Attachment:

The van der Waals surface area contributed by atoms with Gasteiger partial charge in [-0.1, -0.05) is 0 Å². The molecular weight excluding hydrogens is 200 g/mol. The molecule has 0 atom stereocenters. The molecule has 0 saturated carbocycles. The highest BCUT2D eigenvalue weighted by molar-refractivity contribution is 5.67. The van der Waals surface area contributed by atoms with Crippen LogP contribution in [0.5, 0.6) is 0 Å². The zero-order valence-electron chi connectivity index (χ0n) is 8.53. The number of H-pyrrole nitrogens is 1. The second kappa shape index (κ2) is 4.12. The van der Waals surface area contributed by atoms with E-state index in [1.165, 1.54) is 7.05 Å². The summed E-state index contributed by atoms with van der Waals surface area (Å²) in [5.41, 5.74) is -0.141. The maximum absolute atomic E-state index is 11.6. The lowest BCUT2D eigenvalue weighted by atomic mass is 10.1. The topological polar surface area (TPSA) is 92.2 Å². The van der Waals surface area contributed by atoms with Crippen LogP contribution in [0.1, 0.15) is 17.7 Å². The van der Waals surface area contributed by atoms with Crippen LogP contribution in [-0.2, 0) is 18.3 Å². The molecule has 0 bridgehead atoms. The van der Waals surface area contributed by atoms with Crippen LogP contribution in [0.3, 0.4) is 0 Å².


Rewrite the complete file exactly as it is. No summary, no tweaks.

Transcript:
The van der Waals surface area contributed by atoms with Gasteiger partial charge in [-0.1, -0.05) is 0 Å². The molecular weight excluding hydrogens is 200 g/mol. The molecule has 0 atom stereocenters. The molecule has 0 saturated carbocycles. The highest BCUT2D eigenvalue weighted by molar-refractivity contribution is 5.67. The van der Waals surface area contributed by atoms with Crippen LogP contribution in [0.5, 0.6) is 0 Å². The zero-order valence-electron chi connectivity index (χ0n) is 8.53. The number of H-pyrrole nitrogens is 1. The second kappa shape index (κ2) is 4.12. The van der Waals surface area contributed by atoms with E-state index in [1.165, 1.54) is 7.05 Å². The summed E-state index contributed by atoms with van der Waals surface area (Å²) in [5.41, 5.74) is -0.141. The maximum absolute atomic E-state index is 11.6. The lowest BCUT2D eigenvalue weighted by atomic mass is 10.1. The topological polar surface area (TPSA) is 92.2 Å². The van der Waals surface area contributed by atoms with Crippen LogP contribution in [0.1, 0.15) is 17.7 Å². The van der Waals surface area contributed by atoms with Crippen LogP contribution in [-0.2, 0) is 18.3 Å². The molecule has 0 bridgehead atoms. The van der Waals surface area contributed by atoms with Crippen LogP contribution in [0.3, 0.4) is 0 Å².